Bookish Birthdays: Margaret Atwood
18th Nov 2010
Today we say Happy Birthday to Margaret Atwood, born 18th November 1939 in Ottawa. A novelist, poet, essayist, critic, activist and Twitter user extraordinaire, Atwood wears many hats. We doff ours to her on her 71st birthday…
Margaret Atwood is perhaps best known for her dystopian novel, The Handmaid’s Tale, which was first published 25 years ago. Painting a distressing picture of a Totalitarian regime and widespread oppression, it is clever, imaginative, beautifully crafted and terrifying – terrifying because the world in which it’s set is not unimaginable.
Offred, the central character, is stripped of her individuality, and her feminity is reduced to one function: to breed. It is a powerful exploration of the female psyche and the roles played by women in society – it’s no surprise that it features regularly on Feminist Theory/Gender Studies readng lists as well as on A Level Literature curricula.
The Handmaid’s Tale was awarded the first ever Arthur C Clarke Award in 1987; whilst this award recognises achievement in Science Fiction writing, Atwood has always preferred to describe her work as ‘speculative fiction’. Whether we choose to label her work as sci/speculative/literary/other fiction, Margaret Atwood is inventive and not afraid to break the rules and defy expectations.
She transported us again to a dystopian future in Oryx and Crake and The Year of the Flood. Filled with genetically mutated creatures, nations in a state of economic collapse, and technological overload, these books are nevertheless rooted in stories of human experience.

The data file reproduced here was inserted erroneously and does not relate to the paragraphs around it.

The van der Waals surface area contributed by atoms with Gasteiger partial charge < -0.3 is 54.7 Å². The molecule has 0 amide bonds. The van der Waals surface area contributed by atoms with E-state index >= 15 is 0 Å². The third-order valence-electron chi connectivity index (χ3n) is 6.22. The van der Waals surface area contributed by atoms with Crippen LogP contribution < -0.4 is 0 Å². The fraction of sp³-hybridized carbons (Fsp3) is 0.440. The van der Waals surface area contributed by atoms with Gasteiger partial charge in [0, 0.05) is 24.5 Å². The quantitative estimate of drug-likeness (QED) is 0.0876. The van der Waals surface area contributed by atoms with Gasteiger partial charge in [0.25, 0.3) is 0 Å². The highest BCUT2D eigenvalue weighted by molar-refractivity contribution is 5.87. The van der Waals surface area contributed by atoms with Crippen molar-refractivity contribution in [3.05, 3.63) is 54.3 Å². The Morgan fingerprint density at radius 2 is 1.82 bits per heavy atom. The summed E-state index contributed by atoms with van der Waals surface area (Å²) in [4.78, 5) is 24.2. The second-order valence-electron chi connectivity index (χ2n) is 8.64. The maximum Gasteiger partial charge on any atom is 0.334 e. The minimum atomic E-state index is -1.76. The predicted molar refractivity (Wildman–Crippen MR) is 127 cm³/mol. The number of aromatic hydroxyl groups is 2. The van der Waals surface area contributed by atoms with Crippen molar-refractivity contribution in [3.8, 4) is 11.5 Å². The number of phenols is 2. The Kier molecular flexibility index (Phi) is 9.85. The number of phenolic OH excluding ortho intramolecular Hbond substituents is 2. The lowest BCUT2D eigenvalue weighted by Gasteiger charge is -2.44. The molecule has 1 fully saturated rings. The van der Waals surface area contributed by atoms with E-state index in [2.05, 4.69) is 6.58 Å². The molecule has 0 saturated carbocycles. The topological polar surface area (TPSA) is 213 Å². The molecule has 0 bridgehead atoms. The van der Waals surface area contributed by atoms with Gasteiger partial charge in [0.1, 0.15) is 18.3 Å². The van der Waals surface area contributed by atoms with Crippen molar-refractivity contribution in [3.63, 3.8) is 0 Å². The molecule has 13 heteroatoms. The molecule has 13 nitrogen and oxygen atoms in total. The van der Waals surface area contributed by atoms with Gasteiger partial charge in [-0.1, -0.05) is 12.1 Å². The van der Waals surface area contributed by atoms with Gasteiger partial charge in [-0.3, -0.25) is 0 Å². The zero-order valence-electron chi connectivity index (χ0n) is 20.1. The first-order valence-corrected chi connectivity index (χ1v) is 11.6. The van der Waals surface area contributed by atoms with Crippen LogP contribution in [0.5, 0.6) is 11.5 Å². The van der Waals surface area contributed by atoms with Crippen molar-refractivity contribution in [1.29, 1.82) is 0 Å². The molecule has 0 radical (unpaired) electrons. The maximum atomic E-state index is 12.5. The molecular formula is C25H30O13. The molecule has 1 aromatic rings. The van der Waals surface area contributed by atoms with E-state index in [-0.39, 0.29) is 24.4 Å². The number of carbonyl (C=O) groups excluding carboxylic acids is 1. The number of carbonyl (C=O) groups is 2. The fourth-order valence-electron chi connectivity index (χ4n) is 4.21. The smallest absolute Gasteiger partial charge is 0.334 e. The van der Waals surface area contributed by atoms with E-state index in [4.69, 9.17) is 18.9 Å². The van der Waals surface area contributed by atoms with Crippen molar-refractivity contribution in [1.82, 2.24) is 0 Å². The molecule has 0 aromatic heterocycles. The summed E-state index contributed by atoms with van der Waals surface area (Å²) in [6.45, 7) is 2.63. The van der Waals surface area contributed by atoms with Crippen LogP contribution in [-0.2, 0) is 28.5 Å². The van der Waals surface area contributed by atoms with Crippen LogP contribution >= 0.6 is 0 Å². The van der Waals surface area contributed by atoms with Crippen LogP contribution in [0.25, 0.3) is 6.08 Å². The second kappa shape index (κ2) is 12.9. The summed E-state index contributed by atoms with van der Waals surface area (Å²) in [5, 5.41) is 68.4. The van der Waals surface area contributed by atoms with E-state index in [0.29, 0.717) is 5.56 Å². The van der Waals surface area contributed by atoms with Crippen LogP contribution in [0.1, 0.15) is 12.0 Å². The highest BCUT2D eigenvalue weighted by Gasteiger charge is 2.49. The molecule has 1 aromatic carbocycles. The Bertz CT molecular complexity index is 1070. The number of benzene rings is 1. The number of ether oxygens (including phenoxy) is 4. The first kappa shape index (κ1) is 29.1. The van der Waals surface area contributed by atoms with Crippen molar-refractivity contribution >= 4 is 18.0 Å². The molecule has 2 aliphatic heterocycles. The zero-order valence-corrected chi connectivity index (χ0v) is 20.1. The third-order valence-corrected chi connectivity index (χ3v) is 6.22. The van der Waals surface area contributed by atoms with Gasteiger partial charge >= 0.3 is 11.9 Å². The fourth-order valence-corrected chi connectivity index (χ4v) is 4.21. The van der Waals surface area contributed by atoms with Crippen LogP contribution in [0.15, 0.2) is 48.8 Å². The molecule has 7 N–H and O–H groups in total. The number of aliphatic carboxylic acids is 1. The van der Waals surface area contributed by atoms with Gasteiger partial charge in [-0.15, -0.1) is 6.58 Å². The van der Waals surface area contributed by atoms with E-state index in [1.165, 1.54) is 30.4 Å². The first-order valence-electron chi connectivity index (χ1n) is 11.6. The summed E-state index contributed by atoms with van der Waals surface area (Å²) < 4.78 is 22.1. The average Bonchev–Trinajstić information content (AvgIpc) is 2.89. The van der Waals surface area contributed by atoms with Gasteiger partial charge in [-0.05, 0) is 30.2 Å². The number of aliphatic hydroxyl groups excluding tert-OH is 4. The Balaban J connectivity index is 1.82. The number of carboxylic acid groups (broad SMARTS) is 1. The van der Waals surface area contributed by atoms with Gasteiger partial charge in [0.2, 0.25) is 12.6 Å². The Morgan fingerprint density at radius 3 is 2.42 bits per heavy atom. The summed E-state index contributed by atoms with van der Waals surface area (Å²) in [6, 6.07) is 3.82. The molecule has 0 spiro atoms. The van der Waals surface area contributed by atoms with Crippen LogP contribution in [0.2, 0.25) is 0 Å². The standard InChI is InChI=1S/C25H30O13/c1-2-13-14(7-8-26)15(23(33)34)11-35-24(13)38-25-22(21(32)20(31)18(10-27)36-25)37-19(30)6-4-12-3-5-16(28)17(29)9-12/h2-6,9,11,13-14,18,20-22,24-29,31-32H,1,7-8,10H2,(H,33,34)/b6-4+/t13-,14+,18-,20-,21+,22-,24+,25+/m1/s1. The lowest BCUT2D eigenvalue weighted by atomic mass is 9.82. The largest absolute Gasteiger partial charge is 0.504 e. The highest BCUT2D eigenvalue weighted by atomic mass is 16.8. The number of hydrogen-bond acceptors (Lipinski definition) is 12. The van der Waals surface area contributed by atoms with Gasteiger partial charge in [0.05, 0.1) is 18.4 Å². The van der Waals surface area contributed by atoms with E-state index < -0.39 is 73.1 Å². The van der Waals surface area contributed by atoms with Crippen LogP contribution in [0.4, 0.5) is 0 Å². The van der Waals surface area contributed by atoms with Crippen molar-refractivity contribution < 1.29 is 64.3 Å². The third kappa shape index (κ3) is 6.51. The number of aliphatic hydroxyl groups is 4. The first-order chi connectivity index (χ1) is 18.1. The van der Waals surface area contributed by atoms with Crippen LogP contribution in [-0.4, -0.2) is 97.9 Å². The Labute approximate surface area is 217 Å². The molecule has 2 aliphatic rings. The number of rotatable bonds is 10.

Atwood pulls no punches and doesn’t allow the reader a comfortable distance – these aren’t worlds many moons away and it isn’t the work of an alien race; these are worlds created by us, toxic spills of a civilisation bereft of morals and ethics. But you get the sense that she hasn’t yet given up hope on the power of people and the power of language.
As well as winning awards left, right and centre for her novels, Atwood is also a prolific writer of poetry, literary criticism and short stories. Much of this work draws on myths and fairytales, allegorical stories from the Bible and beyond – The Tent is a collection of shorts where she knowingly plays with different styles and references, breathing life into ancient stories. She has also written extensively about Canadian history, literature and identity.
I’ve just started reading The Edible Woman, a tale of expectations, marriage, and the relationships between men and women. I’m only 20 pages in but it’s living up to expectations – intelligent, insightful, darkly comic and so damn difficult to put down.
A very Happy Birthday to you, Margaret Atwood. May your books long continue to pile high on my bookshelf!